What Exactly Is An Egg Bagel And What Does It Taste Like?

Bagels are one of the easiest and tastiest breakfast dishes you can find. They're crispy on the outside and fluffy on the inside, and you can top them with just about anything — butter, cream cheese, or even use them to build a whole bacon, egg, and cheese breakfast sandwich. But if you've ever noticed a bagel with a yellow tint, it might not have been a standard bagel at all; rather, it was likely an egg bagel.

Egg bagels look just the same as other bagels, with the exception of their yellow color. Yes, they are made with eggs, but no, they don't taste like eggs. There are a number of differences that set egg bagels apart from the others; they have a softer texture and richer flavor, for example. Plus, they're a little more nutritious because those eggs add protein, as well as vitamins and minerals. So, what exactly are egg bagels, and how are they made?

How did egg bagels originate, and what are they?

While traditional bagels originated in Poland, the egg bagel is actually a product of the United States. The standard recipe remains pretty much the same, except egg yolks are added into the mix, which changes the bagel's texture. Typical bagels have a crispy outside and a chewy interior. But the addition of the yolks makes for an all-around softer bagel. That extra crispy exterior is swapped for a softer one, and instead of having chewy dough, it's much easier to eat. You can still top egg bagels with anything from poppy seeds to everything bagel seasoning.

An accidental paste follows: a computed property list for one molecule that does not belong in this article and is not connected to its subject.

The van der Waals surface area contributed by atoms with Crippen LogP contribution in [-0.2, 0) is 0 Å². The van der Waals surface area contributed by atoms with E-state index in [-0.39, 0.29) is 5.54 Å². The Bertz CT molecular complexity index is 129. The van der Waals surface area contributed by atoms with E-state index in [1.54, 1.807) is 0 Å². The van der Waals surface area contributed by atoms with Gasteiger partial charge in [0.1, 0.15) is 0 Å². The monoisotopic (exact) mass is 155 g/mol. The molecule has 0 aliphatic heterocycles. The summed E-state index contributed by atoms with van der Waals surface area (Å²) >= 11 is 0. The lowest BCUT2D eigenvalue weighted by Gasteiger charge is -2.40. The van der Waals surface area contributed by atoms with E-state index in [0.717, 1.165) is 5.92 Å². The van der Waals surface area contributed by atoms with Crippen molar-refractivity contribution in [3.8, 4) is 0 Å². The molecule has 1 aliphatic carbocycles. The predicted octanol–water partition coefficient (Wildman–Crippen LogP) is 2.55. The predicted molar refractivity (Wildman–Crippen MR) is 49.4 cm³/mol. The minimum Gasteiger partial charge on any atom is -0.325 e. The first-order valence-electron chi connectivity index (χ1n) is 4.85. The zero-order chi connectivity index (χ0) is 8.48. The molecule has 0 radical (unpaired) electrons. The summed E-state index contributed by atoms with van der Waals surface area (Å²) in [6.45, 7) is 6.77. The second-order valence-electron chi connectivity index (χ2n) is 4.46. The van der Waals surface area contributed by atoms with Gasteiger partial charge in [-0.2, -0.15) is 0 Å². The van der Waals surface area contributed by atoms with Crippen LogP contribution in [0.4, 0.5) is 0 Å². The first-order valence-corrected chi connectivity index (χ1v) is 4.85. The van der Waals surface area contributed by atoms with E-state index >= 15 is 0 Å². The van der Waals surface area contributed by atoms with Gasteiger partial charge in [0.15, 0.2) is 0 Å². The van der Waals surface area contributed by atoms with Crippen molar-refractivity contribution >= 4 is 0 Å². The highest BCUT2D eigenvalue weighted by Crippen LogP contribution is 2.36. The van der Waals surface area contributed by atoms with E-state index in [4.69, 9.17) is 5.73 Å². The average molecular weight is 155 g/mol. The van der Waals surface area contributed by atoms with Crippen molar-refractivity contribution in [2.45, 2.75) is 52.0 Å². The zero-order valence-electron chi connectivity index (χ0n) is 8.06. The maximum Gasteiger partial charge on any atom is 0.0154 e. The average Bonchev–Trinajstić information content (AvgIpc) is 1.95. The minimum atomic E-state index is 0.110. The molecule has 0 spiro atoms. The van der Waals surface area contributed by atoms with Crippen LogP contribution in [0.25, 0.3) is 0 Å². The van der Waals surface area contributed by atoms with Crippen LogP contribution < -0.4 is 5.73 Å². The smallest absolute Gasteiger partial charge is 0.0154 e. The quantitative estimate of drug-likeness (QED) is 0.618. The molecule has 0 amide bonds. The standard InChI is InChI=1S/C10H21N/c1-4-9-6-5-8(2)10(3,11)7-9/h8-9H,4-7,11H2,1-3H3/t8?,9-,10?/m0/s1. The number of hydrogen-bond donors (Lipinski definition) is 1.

Whether you prefer a traditional bagel to an egg bagel all comes down to personal preference. Taste-wise, egg bagels are regarded as slightly sweeter than typical bagels, which is just another reason why some people prefer them. But you can still top your egg bagel with anything you'd top a usual bagel with. That edge of sweet flavor, plus the bagel's yellow color due to the yolks, is what sets it apart from a traditional bagel. And for those who don't love that extra-crispy crust, the egg bagel offers a softer alternative.

Where can you buy egg bagels?

Because this bagel alternative is less popular than traditional bagels, they aren't always easy to find. There isn't much of a regional preference for egg bagels, though New York City bakeries tend to favor their own New York style, and the egg version can be tough to find. It just comes down to checking local bagel shops' menus to see if egg bagels are an option.

Of course, you can also make your own egg bagels at home; the process is easier than you think. Egg bagels simply add eggs to an already-basic dough recipe, and once you let the dough rest, you just shape the dough as you would with a regular bagel. Bagels are traditionally boiled with baking soda and baked, and that process doesn't change with an egg bagel. The dough is shaped the same way and similarly boiled for a couple of minutes before being baked in a super-hot oven for about 10 minutes. From there, they're left to cool so you don't burn yourself digging into that soft, yellow bagel.